12. Bruce Rosenstock Says:

    The “greatest hit” collection is in George di Giovanni’s translation, Major Philosophical Writings.

  13. Bruce Rosenstock Says:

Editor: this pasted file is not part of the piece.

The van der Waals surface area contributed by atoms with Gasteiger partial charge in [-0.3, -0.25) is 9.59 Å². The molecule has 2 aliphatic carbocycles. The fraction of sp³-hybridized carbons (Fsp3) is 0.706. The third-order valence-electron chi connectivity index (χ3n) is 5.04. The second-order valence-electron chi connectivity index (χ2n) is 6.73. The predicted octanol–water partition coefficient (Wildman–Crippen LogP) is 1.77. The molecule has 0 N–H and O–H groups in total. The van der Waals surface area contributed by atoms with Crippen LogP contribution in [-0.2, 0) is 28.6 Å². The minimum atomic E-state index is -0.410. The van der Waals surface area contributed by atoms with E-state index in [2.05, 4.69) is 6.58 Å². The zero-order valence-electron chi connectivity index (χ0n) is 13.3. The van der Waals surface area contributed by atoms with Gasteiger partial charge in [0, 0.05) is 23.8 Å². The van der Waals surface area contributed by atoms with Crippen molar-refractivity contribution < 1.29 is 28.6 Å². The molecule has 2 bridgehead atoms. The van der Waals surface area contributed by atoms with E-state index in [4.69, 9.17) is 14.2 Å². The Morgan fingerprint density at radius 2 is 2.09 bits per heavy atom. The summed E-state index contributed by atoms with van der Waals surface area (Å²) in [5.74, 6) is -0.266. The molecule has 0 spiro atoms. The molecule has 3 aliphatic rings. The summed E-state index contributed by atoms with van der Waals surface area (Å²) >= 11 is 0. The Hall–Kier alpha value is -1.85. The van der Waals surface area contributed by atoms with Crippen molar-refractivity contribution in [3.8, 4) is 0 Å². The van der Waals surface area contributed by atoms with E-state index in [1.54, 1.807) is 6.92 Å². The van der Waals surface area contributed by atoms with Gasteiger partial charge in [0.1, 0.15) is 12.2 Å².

The ruling passed yesterday by a 5-4 majority in Christian Legal Society v. Martinez is a beautiful example of the issues raised in Mendelssohn’s Jerusalem. Christian Legal Society (CLS) had a requirement that all members “affirm Christian orthodox beliefs.” The school (Hastings Law School at UC Berkeley) refused to grant official status to the group under its “all comers” policy. The question before the court was whether the school had infringed first amendment rights to freedom of speech. Ginsburg’s majority opinion, of course, could not adopt Mendelssohn’s doctrine that freedom of speech is itself injured when any oath of fidelity to some “orthodoxy” is demanded of a person as a condition of entry into any group. Mendelssohn is simply too radical on this score. But Ginsburg did approach this view when she writes that at a public institution devoted to open and free pursuit of knowledge, such limiting criteria for forming associations are intrinsically contrary to the principles of the public institution. More telling is the view of the minority advanced by Alito who advances the anti-Mendelssohnian position that “there are religious groups that cannot in good conscience agree in their bylaws that they will admit persons who do not share their faith.” Mendelssohn would counter that the only expression of a “good conscience” is one that is absolutely free from coercion, and therefore does not bind itself with oaths never to change its mind or to fix the fluidity of language itself with definitions of terms that are contested and contestable. If you want a sense of what intellectuals in Germany thought about Mendelssohn’s views, all you need to do is read what the (now minority) thinks about the majority’s decision: “a serious setback to freedom of expression in this country.” It is not without significance, of course, that the majority decision should be written by a Jew, and I am absolutely sure that the decision to let Ginsburg write the opinion against a Christian group was much discussed in the chambers of the five concurring justices. And I am sure that it will be (subtly and perhaps not so subtly) adverted to as part of the onslaught of the “liberal” and “secular” ideology now holding sway in America.